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Bucharest: Planning and Partnership for security effect in the 21st Century

Bucharest is the time to ask difficult questions, say Julian Lindley-French and James Townsend. And without adequate answers, the Alliance will not be properly adapting to the demands of a new century’s security threats.

© James McLoughlin / Van Parys Media

Seeking better focus to gain more strategic effect

NATO’s Bucharest Summit is important. It comes at a moment when the collective will and conviction of the Alliance is being profoundly tested.

Implicit in every debate about and over NATO is a simple but profound question: has the Alliance the strategic imagination to engage the many new threats and challenges that are emerging in NATO’s world?

Energy competition, proliferation of weapons of mass destruction, global reach terrorism, pandemics, global warming, cyber-defence, critical infrastructure disruption and destruction and, of course, Afghanistan all provide the sober backdrop to a series of summits that will take place over the 2008-2010 period. Together, these could demonstrate whether the Alliance is planning for success, or preparing for failure.

A strategic tipping point is at hand and for all its many contradictions NATO, as the West’s only truly strategic organization, remains the West’s best hope for generating strategic effect in the 21st century.

To that end, a new strategic concept must be crafted over that period that re-establishes the relationship between strategy and effect as the basis for Alliance planning. Only then will NATO be transformed into the strategic security and defence hub that will be essential if the Alliance is to serve its people in a newly strategic age.

The Bucharest agenda confirms the importance of the moment. The remaining business of the 1990s meets head on the challenges of the 2000s – possible further enlargement to the Adriatic Three, a comprehensive political military plan for Afghanistan, the future of Kosovo, whither the NRF, what to do with the frozen NATO-EU conflict, missile defence and maybe even an early debate over a new type of strategic concept.

Structure follows power but power must be driven by vision and ideas and that requires real boldness and vision.

The problem is not the fault of NATO per se. NATO is after all only as good as its members’ collective will and level of ambition permits. Headquarters reform and the new integrated defence planning process demonstrate the extent to which NATO itself is moving in the right strategic direction.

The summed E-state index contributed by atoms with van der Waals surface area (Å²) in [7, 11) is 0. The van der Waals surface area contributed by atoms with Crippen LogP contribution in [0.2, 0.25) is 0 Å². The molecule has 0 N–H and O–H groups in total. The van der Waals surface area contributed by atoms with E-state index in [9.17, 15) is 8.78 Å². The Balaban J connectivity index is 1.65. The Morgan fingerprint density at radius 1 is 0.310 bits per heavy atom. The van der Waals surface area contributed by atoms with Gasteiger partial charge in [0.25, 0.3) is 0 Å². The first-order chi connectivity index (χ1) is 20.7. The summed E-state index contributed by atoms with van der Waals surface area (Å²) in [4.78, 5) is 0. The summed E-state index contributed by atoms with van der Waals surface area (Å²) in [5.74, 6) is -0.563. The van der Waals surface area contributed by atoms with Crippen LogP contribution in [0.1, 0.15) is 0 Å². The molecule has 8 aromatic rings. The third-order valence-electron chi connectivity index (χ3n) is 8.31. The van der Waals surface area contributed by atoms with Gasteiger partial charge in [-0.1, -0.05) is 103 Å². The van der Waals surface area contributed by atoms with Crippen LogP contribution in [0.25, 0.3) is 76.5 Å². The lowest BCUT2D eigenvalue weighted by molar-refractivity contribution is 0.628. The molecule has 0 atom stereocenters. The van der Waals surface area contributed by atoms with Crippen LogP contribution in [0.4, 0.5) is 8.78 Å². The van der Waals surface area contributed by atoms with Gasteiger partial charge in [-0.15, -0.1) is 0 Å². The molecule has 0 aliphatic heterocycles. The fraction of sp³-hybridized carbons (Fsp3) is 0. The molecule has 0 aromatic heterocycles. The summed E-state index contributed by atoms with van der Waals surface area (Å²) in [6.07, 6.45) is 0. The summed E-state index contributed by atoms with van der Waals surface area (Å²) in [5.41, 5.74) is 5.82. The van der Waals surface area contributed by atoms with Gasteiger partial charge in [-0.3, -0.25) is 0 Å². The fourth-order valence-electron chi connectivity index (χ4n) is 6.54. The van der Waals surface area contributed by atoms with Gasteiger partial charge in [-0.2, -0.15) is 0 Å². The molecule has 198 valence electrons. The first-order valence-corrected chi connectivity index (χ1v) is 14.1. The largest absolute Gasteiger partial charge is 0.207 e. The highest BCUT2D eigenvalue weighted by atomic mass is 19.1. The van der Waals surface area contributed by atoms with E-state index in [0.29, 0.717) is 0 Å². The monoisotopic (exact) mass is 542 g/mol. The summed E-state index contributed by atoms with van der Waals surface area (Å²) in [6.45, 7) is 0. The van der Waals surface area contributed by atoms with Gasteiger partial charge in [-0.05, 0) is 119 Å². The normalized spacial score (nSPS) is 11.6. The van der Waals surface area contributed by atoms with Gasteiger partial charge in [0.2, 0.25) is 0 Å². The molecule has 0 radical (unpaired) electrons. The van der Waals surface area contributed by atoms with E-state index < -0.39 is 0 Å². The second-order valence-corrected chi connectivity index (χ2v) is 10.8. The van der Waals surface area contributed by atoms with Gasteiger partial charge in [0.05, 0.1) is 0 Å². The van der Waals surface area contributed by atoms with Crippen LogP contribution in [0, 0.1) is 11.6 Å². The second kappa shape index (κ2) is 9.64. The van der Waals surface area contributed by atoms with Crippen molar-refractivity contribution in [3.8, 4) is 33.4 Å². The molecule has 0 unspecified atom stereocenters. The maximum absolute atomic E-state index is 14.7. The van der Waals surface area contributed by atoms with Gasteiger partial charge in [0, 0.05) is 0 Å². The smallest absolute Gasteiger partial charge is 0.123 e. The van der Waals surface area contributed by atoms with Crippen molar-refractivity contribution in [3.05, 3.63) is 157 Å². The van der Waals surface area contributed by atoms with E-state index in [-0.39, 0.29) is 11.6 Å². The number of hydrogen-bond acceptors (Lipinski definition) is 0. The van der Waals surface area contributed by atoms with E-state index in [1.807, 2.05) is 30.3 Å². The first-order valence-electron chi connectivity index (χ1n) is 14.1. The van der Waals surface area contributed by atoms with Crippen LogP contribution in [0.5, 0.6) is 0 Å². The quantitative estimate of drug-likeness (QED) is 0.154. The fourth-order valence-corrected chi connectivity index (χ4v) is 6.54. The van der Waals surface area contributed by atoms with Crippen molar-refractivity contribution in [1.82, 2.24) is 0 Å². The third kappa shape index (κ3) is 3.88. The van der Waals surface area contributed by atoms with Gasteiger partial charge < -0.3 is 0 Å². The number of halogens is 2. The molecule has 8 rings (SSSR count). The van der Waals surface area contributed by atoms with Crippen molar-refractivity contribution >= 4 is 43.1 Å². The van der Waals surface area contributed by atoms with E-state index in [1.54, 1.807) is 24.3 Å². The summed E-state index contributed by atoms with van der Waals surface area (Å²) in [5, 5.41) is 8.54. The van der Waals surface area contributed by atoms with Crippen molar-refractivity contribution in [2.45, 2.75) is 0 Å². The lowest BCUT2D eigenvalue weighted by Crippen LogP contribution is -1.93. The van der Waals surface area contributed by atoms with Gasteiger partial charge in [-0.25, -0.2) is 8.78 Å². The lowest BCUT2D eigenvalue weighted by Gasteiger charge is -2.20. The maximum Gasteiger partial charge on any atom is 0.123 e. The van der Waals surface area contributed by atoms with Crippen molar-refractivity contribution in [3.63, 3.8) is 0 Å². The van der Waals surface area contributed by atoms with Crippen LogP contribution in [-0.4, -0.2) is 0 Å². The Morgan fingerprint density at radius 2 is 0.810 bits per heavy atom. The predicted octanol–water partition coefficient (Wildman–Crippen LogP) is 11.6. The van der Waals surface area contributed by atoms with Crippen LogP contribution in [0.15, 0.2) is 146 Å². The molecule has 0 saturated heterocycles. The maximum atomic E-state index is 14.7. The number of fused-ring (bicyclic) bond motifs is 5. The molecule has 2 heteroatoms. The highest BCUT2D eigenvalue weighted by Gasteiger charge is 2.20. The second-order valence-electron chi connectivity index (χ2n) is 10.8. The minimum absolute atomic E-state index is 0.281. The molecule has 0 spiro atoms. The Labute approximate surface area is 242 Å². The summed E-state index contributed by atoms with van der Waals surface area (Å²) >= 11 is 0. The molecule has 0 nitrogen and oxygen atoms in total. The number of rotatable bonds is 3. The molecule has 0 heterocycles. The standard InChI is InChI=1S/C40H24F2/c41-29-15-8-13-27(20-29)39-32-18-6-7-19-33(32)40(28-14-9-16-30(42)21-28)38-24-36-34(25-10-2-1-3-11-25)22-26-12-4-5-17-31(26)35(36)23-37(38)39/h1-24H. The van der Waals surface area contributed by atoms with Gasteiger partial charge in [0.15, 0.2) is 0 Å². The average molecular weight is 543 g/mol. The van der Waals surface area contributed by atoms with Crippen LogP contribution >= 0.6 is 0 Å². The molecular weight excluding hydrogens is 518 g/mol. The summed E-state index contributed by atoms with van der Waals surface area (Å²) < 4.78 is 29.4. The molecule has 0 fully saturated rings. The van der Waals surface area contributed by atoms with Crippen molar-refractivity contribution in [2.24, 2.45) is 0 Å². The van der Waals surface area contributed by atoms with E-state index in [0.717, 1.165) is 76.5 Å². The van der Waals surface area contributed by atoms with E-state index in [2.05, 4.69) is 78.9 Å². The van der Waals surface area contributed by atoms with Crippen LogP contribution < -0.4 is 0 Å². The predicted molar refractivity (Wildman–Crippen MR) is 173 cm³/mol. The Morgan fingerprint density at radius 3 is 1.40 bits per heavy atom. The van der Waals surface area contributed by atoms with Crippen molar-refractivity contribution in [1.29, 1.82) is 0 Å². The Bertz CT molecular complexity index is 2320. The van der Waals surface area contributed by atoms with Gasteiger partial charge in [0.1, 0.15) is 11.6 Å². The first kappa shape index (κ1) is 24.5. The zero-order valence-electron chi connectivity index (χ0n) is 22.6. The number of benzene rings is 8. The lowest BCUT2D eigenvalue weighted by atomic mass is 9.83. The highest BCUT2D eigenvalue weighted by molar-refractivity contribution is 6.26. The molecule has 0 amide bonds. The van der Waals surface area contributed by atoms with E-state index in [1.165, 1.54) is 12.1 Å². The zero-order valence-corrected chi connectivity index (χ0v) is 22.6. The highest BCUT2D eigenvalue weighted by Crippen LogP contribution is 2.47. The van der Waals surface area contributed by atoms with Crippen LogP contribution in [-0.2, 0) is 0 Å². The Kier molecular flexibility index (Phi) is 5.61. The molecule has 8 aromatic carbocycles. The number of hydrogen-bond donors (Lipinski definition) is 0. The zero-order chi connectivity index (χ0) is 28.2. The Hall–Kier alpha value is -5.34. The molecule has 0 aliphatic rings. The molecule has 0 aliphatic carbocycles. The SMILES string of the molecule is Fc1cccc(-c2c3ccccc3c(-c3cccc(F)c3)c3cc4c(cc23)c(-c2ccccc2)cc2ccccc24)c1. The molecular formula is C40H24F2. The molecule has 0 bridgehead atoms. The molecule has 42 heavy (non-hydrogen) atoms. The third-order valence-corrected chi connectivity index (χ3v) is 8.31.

However, a profound dilemma still exists due to the determinedly regional and tactical mindset of too many NATO nations. NATO’s level of ambition must therefore be addressed at the Bucharest Summit but, such are the implications, that it will probably be avoided. Unfortunately, a level of ambition dilemma masks a fundamental question for the Alliance: what to plan for? What armed forces do NATO nations need given the broad array of threats and challenges faced by the Alliance, how should they be organised and funded?

Indeed, given the limited levels of financial and human capital available for defence investment, be it NATO or the EU, the West as a whole has yet to properly consider what kind of institutions and forces are most likely to generate cost-effective security across the broad multitude of security tasks that Western security power (not just military power) will need to confront - and of which defence is but a part.

The problem is this; the unfortunately labelled ‘wars of choice’ are yesterday’s wars. All the conditions exist for the return of strategic state competition between the Great Powers over two or even one defence planning cycle. This is also liberally fuelled by the dark side of globalization that could all too easily make ever more destructive power available to ever poorer states or radical groups. And yet, strategic stabilization remains a fact of the West’s strategic life.

NATO needs to prepare for the generation of effect at its most strategic and intense. Yet it must simultaneously maintain credible security governance in places where the dark side of globalization must be contained. The result is a capability-capacity crunch whereby the need for networked warriors seemingly undermines the need for a critical mass of muddy boots.

Resolving the capability-capacity crunch: NATO’s need for boldness

Resolving the capability-capacity crunch requires what, by NATO standards, is a radical response. Speaking of the 1944 Battle of Huertgen, Eisenhower’s Chief of Staff Walter Bedell Smith said, “We never do anything bold. There are at least 17 people to be dealt with, so we must compromise - and compromise is never bold”.

© Akg-Images / Reporters

Gulliver: the danger of getting tied down by smaller things

In today’s world there are two first order requirements upon which strategic credibility is founded; effective grand strategy and the cohesive and cost-effective organization of power at the strategic and regional levels of security along the twin axes of comprehensive and cohesive national efforts and effective and extended partnerships. Structure follows power but power must be driven by vision and ideas and that requires real boldness and vision.